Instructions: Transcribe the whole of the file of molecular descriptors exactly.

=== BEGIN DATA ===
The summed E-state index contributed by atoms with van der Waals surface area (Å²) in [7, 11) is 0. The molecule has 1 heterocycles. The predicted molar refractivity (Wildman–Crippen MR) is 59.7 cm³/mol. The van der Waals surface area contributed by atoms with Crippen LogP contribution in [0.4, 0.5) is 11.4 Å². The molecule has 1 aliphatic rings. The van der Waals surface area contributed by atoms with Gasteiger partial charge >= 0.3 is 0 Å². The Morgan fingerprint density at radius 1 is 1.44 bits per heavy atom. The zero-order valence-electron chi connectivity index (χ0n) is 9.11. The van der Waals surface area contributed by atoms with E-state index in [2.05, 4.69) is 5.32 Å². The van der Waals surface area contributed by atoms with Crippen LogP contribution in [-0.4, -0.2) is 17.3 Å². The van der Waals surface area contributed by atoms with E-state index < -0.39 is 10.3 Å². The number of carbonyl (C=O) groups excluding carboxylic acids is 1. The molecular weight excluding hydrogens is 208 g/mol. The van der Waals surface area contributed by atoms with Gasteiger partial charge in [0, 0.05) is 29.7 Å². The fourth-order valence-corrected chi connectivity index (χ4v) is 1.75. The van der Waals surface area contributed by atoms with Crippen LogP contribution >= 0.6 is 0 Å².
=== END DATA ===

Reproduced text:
The summed E-state index contributed by atoms with van der Waals surface area (Å²) in [7, 11) is 0. The molecule has 1 heterocycles. The predicted molar refractivity (Wildman–Crippen MR) is 59.7 cm³/mol. The van der Waals surface area contributed by atoms with Crippen LogP contribution in [0.4, 0.5) is 11.4 Å². The molecule has 1 aliphatic rings. The van der Waals surface area contributed by atoms with Gasteiger partial charge >= 0.3 is 0 Å². The Morgan fingerprint density at radius 1 is 1.44 bits per heavy atom. The zero-order valence-electron chi connectivity index (χ0n) is 9.11. The van der Waals surface area contributed by atoms with E-state index in [2.05, 4.69) is 5.32 Å². The van der Waals surface area contributed by atoms with Crippen LogP contribution in [-0.4, -0.2) is 17.3 Å². The van der Waals surface area contributed by atoms with E-state index < -0.39 is 10.3 Å². The number of carbonyl (C=O) groups excluding carboxylic acids is 1. The molecular weight excluding hydrogens is 208 g/mol. The van der Waals surface area contributed by atoms with Gasteiger partial charge in [0, 0.05) is 29.7 Å². The fourth-order valence-corrected chi connectivity index (χ4v) is 1.75. The van der Waals surface area contributed by atoms with Crippen LogP contribution >= 0.6 is 0 Å².